World to the West – PC Review



Reviewer at The Drastik Measure
I am Faris, an eternal student in making, anime enthusiast, gamer and an avid reader. I mostly prefer RPGs and Turn-Based Strategies, alongside Visual Novels.

Latest posts by Faris (see all)

Genre: Action, Adventure, Indie, RPG
Developer: Rain Games
Publisher: Rain Games
Release Date: May 5, 2017
Edited by KnightAvenger

World to the West is a very colorful indie, top-down, 3-D puzzle-focused action and adventure, reminiscent of the older Zelda games, set in the universe of Teslagrad. It is standalone from Teslagrad, so the story is largely independent from it. It is actually a pretty ordinary story in that there is some big, important prophecy, meaning there is some great evil and some great heroes destined to stop the evil. That’s where you come in and take control of those great heroes. While a pretty usual setup for the story, it’s told nicely.

The heroes that you control are Lumina the Teslamancer, Knaus the Orphan, Miss Teri the Mind Bender, and the gloriously mustachioed strongman, Lord Clonington, all of whom have their own special skills and ways of fighting and getting through the obstacles in the form of puzzles as well as their own ways of traversing the land. I won’t go into too much detail on their powers, but it’s enough to say that they are all rather unique as compared to their fellows, and all of the powers are cool. The basics are that Lumina is able to control electricity, Knaus is able to dig his way around, Teri can control the minds of the enemy creatures, and Clonington is very strong.

The gameplay is very similar to the older Zelda games with a large surface and underground map with relatively open and often large spaces but ultimately enclosed, puzzles and battles, some areas closed off until new abilities or characters are unlocked, etc. One obvious difference is that there are four characters, and while the presence of those four characters makes the game a bit longer and, in some regards, more interesting, the fact that you only control one of them at a time, they can only be switched at a save and fast travel spot, Totem Pole is reached and the fact that each character has to unlock every single totem pole on their own before they can fast travel to it, even if another character has already unlocked it, makes the whole thing a bit annoying at time, albeit not extremely so.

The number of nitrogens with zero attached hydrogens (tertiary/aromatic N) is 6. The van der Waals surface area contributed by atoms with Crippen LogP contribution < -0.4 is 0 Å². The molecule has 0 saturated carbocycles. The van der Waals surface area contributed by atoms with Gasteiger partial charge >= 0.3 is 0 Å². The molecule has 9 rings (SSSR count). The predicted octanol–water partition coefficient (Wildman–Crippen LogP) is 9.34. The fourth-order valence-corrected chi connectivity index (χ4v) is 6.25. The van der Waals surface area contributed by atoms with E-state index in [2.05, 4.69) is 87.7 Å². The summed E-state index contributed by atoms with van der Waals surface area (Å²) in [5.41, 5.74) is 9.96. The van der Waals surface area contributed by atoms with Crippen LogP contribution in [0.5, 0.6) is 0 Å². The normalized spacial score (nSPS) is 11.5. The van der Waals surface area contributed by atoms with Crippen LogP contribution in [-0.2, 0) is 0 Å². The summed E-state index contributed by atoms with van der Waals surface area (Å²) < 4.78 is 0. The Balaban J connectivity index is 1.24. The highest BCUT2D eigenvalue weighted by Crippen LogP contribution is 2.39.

There are enemy creatures that roam the areas and they can be fought in a variety of ways, depending on which character you are controlling at the time. Obviously, the most combat-oriented character is the strongest one, Lord Clonington, but the others also fight, with the exception of Teri who takes control of the enemies and uses them either to fight the other monsters or help her solve a puzzle. The only enemies that you have to fight are bosses but they can be easily beaten because their patterns are pretty simple and easy to spot. It can, sometimes, be a bit tough to pull off the execution, even if you manage to figure out the pattern.

The graphics are very cartoony, colorful and bright, which is a bit of a contrast to the darker aesthetic of Teslagrad. To me, everything looks sort of similar in appearance to a little blockier version of World of Warcraft and, like in WoW, despite not looking extremely good, the graphics are pretty nice. The music and the sound were okay but not really anything special. There are some tracks that are better than most but, overall, the soundtrack is pretty mediocre.

The game differs from Teslagrad in not only the different look but also in the fact that it’s not a side-scrolling metroidvania platformer. Sure, there is the aspect of unlocking a new character or a power to go through something you couldn’t before, but that’s it. That’s why, unless you’re really invested in the story of the Teslagrad universe, I wouldn’t outright recommend the game to fans of Teslagrad. I would, however, strongly recommend this game to any fans of the older Zelda titles as well as generally to those who are interested in action-adventures of this kind, as it is a good game in its own right and I believe it, largely, achieves to be what it aspires to be.


  • Good looking graphics
  • Very nice Zelda-like gameplay
  • Four different ways of playing the game
  • Nicely told story


  • Pretty uninspired story
  • Music is kinda “meh”
  • Quick travel points are a bit of a pain
  • Switching characters is also a bit of a pain

Mileage May Vary:

  • Graphics are “brighter” than Teslagrad
  • Gameplay differs greatly from Teslagrad

Faris gives World to the West a Drastik Measure 7.6 out of 10 (76)

World to the West is available on Steam for $19.99 (USD).